So what happens if you or a loved one kicks the bucket while fulfilling the bucket list?
Every day people leave home to go on their dream vacation. For some this may be a cruise, for others it may be a camping adventure and for many it may be as simple as going to stay with a friend or family member who lives out-of-town. It doesn’t matter the “where” a person goes when the leave their home, the reality is for all if us, is that each time we leave house, we are at risk of dying away from home, even if you leave to go to work. In short – it’s not a matter of “if” we die, it’s just a matter of when. There is no crystal ball, no born on date, just a matter of destiny. The intent of this conversation is to let people know what to do if an unexpected death happens out of town, state or even the country.
If death did not happen in an emergency room or at an accident scene, the very first thing you should do, is notify the authorities! Why? They will want to rule out any foul play. Once 911 is contacted, you should expect to see the police arrive. The police will then call the medical examiner who will come out to your location of death. Do not be surprised if they request an autopsy as this is a standard operating procedure. At this point, the medical examiner will ask you who they should contact for the care of your loved one. Here is where people need to remember to respond and NOT react! At all costs, do not contact a funeral home where you are vacationing. Reason being, it will cost you more money. What you will want to tell the medical examiner is to have your loved one released to your local funeral back home where you live. You will then also want to reach out and contact that funeral home personally to let them know to expect a call from the medical examiner. By keeping calm and remembering to “begin with the end location in mind” you will reduce your transportation expenses significantly.
Most funeral homes have a working network of funeral professionals whose sole focus is to make removals, embalm, assist with cremations when necessary and even transport the deceased to the airport for their flight home. For lack of a better term a non-retail cost is charged out of professional courtesy.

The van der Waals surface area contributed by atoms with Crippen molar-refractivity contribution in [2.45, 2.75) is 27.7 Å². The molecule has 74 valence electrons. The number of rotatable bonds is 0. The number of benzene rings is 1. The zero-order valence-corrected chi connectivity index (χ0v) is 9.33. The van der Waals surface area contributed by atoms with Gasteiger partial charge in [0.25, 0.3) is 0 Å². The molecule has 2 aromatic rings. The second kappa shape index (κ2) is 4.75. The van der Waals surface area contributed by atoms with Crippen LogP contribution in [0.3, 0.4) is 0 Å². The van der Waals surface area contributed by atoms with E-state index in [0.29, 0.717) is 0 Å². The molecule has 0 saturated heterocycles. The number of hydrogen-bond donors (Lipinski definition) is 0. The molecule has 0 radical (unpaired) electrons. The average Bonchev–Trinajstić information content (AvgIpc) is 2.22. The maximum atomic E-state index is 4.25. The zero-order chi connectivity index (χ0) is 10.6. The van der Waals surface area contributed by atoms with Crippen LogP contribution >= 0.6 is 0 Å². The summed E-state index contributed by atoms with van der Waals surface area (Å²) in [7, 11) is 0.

What people should consider but rarely do is purchasing a travel plan from their funeral home, especially if they are frequent cruise line vacationers or international travelers. When a person dies out of the country – even if it’s in Canada, the embassies need to be involved, along with the authorities. Depending on the country, there may be additional costs involved on top of the costs referenced above and the funeral itself. This can and does get expensive. Typical travel plans cost in the neighborhood of $295, which in today’s world is less than a round trip airline ticket. It provides protection for the “what if”, however you need to understand it is non-refundable. The coverage for a plan like this begins after a person is 101 miles from their legal residence. Snowbirds often take advantage of these types of programs.
In closing, if are an avid traveler, participate in sports or high risk sports events, rather than even consider funeral planning, you may want to look into a travel plan. This way, if you are young and have some form of life insurance through work, you can have the added protection of knowing that if the unforeseen happened while on that dream vacation someplace warm parasailing, your family won’t have to go broke trying to bring you back home!